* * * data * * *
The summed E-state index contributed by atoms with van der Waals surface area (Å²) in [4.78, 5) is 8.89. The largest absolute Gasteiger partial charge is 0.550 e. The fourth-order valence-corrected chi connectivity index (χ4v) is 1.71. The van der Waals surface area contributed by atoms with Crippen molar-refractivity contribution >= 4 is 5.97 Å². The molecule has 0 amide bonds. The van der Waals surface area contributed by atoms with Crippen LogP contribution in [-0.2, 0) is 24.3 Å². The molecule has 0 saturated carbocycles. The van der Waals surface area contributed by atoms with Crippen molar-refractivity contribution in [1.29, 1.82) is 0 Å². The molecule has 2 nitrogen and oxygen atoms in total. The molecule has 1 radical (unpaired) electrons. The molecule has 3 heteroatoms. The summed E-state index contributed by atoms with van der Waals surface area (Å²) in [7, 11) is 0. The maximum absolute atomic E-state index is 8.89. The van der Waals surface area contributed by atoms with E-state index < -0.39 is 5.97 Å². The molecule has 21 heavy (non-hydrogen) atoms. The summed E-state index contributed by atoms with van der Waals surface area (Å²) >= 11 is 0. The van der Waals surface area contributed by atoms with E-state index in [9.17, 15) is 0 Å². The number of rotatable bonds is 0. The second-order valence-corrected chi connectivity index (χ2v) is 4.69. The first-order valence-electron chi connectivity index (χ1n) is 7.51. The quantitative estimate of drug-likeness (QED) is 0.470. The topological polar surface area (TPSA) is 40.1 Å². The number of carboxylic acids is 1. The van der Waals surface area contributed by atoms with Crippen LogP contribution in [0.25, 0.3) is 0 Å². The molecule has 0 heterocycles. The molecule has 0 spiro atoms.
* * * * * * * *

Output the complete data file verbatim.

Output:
The summed E-state index contributed by atoms with van der Waals surface area (Å²) in [4.78, 5) is 8.89. The largest absolute Gasteiger partial charge is 0.550 e. The fourth-order valence-corrected chi connectivity index (χ4v) is 1.71. The van der Waals surface area contributed by atoms with Crippen molar-refractivity contribution >= 4 is 5.97 Å². The molecule has 0 amide bonds. The van der Waals surface area contributed by atoms with Crippen LogP contribution in [-0.2, 0) is 24.3 Å². The molecule has 0 saturated carbocycles. The van der Waals surface area contributed by atoms with Crippen molar-refractivity contribution in [1.29, 1.82) is 0 Å². The molecule has 2 nitrogen and oxygen atoms in total. The molecule has 1 radical (unpaired) electrons. The molecule has 3 heteroatoms. The summed E-state index contributed by atoms with van der Waals surface area (Å²) in [7, 11) is 0. The maximum absolute atomic E-state index is 8.89. The van der Waals surface area contributed by atoms with E-state index < -0.39 is 5.97 Å². The molecule has 21 heavy (non-hydrogen) atoms. The summed E-state index contributed by atoms with van der Waals surface area (Å²) >= 11 is 0. The van der Waals surface area contributed by atoms with E-state index in [9.17, 15) is 0 Å². The number of rotatable bonds is 0. The second-order valence-corrected chi connectivity index (χ2v) is 4.69. The first-order valence-electron chi connectivity index (χ1n) is 7.51. The quantitative estimate of drug-likeness (QED) is 0.470. The topological polar surface area (TPSA) is 40.1 Å². The number of carboxylic acids is 1. The van der Waals surface area contributed by atoms with Crippen LogP contribution in [0.25, 0.3) is 0 Å². The molecule has 0 heterocycles. The molecule has 0 spiro atoms.